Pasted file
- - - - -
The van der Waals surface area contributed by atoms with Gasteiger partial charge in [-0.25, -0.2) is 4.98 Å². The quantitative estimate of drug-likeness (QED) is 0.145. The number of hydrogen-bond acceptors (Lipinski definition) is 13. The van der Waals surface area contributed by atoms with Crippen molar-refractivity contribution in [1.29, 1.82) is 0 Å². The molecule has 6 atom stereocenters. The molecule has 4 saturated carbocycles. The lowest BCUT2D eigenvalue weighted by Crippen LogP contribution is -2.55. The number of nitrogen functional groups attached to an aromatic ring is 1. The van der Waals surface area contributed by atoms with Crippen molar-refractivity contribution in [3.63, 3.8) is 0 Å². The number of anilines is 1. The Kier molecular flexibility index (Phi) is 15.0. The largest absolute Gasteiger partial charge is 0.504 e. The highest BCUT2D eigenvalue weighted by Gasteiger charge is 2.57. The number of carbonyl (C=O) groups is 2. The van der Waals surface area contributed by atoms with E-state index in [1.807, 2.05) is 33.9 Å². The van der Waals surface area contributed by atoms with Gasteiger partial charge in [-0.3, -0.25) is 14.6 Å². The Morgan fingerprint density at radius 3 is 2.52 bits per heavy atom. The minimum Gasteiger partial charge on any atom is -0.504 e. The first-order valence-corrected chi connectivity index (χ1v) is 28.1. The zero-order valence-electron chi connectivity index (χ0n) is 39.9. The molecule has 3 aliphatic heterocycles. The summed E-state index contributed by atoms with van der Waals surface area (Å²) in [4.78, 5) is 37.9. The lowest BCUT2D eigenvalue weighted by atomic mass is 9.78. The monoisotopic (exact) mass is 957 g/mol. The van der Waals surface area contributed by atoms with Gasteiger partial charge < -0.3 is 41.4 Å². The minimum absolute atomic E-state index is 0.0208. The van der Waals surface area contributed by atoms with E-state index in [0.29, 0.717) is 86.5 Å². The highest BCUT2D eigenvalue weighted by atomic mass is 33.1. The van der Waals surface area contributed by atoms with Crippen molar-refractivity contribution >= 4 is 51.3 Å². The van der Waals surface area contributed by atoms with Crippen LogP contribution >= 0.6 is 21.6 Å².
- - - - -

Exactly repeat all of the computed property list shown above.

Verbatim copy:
The van der Waals surface area contributed by atoms with Gasteiger partial charge in [-0.25, -0.2) is 4.98 Å². The quantitative estimate of drug-likeness (QED) is 0.145. The number of hydrogen-bond acceptors (Lipinski definition) is 13. The van der Waals surface area contributed by atoms with Crippen molar-refractivity contribution in [1.29, 1.82) is 0 Å². The molecule has 6 atom stereocenters. The molecule has 4 saturated carbocycles. The lowest BCUT2D eigenvalue weighted by Crippen LogP contribution is -2.55. The number of nitrogen functional groups attached to an aromatic ring is 1. The van der Waals surface area contributed by atoms with Crippen molar-refractivity contribution in [3.63, 3.8) is 0 Å². The number of anilines is 1. The Kier molecular flexibility index (Phi) is 15.0. The largest absolute Gasteiger partial charge is 0.504 e. The highest BCUT2D eigenvalue weighted by Gasteiger charge is 2.57. The number of carbonyl (C=O) groups is 2. The van der Waals surface area contributed by atoms with E-state index in [1.807, 2.05) is 33.9 Å². The van der Waals surface area contributed by atoms with Gasteiger partial charge in [-0.3, -0.25) is 14.6 Å². The Morgan fingerprint density at radius 3 is 2.52 bits per heavy atom. The minimum Gasteiger partial charge on any atom is -0.504 e. The first-order valence-corrected chi connectivity index (χ1v) is 28.1. The zero-order valence-electron chi connectivity index (χ0n) is 39.9. The molecule has 3 aliphatic heterocycles. The summed E-state index contributed by atoms with van der Waals surface area (Å²) in [4.78, 5) is 37.9. The lowest BCUT2D eigenvalue weighted by atomic mass is 9.78. The monoisotopic (exact) mass is 957 g/mol. The van der Waals surface area contributed by atoms with Gasteiger partial charge < -0.3 is 41.4 Å². The minimum absolute atomic E-state index is 0.0208. The van der Waals surface area contributed by atoms with E-state index in [0.29, 0.717) is 86.5 Å². The highest BCUT2D eigenvalue weighted by atomic mass is 33.1. The van der Waals surface area contributed by atoms with Crippen molar-refractivity contribution >= 4 is 51.3 Å². The van der Waals surface area contributed by atoms with Crippen LogP contribution >= 0.6 is 21.6 Å².